Is it Safe for Kids to Scuba Dive?


When it comes to the question of whether or not children should be allowed to scuba dive, there are a lot of arguments for both sides, but the main focus should be the safety of the child.  Obviously diving is a relatively dangerous activity for anyone, but does it pose extra risks for children?  PADI (the Professional Association of Dive Instructors) allows children to become Junior Open Water Divers at the age of 10, and while that may be an appropriate age for some children, it’s imperative that the individuality of each child be considered rather than using that age limit as a set standard.

Children May Not be Physically Prepared

Through no fault of their own, there may be physical developments taking place within children that would make diving potentially hazardous.  Research suggests that the passageway inside of a baby’s lungs that allows blood to bypass the lungs while they are in the womb may not be fully closed by the time a child is 10.  This condition is called Patent Foramen Ovale (PFO) and while the research has not yet provided concrete proof, this circumstance could increase the risks of decompression illness.

We all have tubes in our ears called Eustachian tubes that divers must add air to, to equalize pressure as they go underwater.  This is a simple process for adults, but may actually be physically impossible for children since these tubes develop at different rates.  If this is the case, the child could end up suffering serious pain or even ruptured ear drums.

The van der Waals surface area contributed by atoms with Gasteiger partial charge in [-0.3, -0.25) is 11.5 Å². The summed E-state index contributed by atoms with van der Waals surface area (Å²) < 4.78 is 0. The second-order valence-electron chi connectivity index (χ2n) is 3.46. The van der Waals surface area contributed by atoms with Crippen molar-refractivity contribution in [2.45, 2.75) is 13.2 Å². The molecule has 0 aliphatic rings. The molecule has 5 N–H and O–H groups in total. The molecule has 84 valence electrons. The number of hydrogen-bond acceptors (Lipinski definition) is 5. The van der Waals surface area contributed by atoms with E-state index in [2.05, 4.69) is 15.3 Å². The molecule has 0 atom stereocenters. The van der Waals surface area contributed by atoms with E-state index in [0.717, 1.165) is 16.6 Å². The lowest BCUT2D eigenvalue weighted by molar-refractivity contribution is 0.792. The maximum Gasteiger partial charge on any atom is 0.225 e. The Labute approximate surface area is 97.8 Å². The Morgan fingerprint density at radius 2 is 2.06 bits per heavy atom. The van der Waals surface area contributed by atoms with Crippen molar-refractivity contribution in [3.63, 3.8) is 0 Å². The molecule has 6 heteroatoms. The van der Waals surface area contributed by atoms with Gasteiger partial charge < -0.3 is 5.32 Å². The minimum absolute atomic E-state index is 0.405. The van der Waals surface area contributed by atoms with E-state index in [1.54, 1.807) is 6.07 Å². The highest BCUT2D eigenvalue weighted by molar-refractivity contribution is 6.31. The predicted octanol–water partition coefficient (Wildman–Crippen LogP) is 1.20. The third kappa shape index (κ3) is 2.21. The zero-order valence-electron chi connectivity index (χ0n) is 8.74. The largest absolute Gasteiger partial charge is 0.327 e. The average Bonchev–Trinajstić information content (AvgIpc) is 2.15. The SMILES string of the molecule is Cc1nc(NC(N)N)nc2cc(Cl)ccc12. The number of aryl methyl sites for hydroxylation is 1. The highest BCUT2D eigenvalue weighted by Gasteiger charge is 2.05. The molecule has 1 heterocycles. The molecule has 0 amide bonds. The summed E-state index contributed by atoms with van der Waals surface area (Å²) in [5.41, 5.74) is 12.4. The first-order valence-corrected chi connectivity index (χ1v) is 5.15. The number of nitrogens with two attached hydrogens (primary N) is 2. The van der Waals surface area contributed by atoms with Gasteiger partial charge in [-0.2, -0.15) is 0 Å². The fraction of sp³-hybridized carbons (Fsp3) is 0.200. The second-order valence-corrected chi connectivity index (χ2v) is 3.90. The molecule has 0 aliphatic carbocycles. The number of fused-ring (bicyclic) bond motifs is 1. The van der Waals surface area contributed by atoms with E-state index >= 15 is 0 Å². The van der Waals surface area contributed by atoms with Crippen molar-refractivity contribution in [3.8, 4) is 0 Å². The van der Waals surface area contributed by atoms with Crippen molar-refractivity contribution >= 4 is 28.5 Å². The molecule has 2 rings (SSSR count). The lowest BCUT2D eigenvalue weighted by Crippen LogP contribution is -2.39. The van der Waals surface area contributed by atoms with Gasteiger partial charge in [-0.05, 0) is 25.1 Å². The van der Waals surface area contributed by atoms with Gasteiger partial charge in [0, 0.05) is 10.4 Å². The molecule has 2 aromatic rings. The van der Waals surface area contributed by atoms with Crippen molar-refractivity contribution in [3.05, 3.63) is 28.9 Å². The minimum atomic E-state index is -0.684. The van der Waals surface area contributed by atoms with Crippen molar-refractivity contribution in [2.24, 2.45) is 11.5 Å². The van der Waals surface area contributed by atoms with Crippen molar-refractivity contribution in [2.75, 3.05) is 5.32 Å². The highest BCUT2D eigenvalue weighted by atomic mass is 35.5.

Obviously, we cannot conduct studies on children to find out what the potential negative results of diving could be on a child; a little thing called ethics prevents that.  That’s why it is best to be as cautious as possible and not take any unnecessary risks.  Children cannot always tell you exactly what they are feeling and that may end up in a potentially serious problem being overlooked until it’s too late.

Keep in mind that pregnant women are discouraged from diving because of the unknown effects of diving on an unborn child.  Pregnancy is temporary, and so is childhood.  Perhaps if pregnant women are advised to wait, the same should go for children.

Diving May Be Too Psychologically Demanding

Diving requires a significant amount of reasoning, focus, and being able to act quickly and rationally; not things children are typically well-known for.  The psychological stress involved in diving may be too much for a young child to handle, and the effects of that stress could potentially be serious.

As a diver, you are not only responsible for yourself, but for those that you are diving with.  A child would need to have the capability to think and act quickly in case of an emergency, know not to panic no matter what the situation, and be able to put fear completely aside; isn’t that a lot to ask?

The closer you look at it, a child on a dive may just become more of a liability than anything else.  There is a lot expected of divers even in the beginning preparation stages before they have even stepped into the water.  Some children may be able to handle all the pressure and that’s wonderful; just keep in mind that every child is extremely different from another so it is not fair to expect anything different. One child might need help using basic arm floats from the floatys shop while others can teach you a thing or two about scuba gear. Again it is all about the individual.

What’s Most Important?

The most crucial part of deciding whether to take a child on a diving trip is whether or not they are comfortable.  Every single aspect of diving; the good, the bad, and the dangerous, should be thoroughly explained and then the child should be allowed to express his or her own feelings.  Obviously children do not always understand the incredible risks or their own limitations and that is where you as a parent must make the final judgment call.  While you cannot prevent accidents that happen while diving, you can keep them from happening unnecessarily by making the choice that is best for you, your child, and knowing whether or not they are ready.  If you decide that the time is not now, there is always plenty of time to plan for a vacation with the whole family when everyone is completely prepared and you won’t have to spend your whole trip worrying.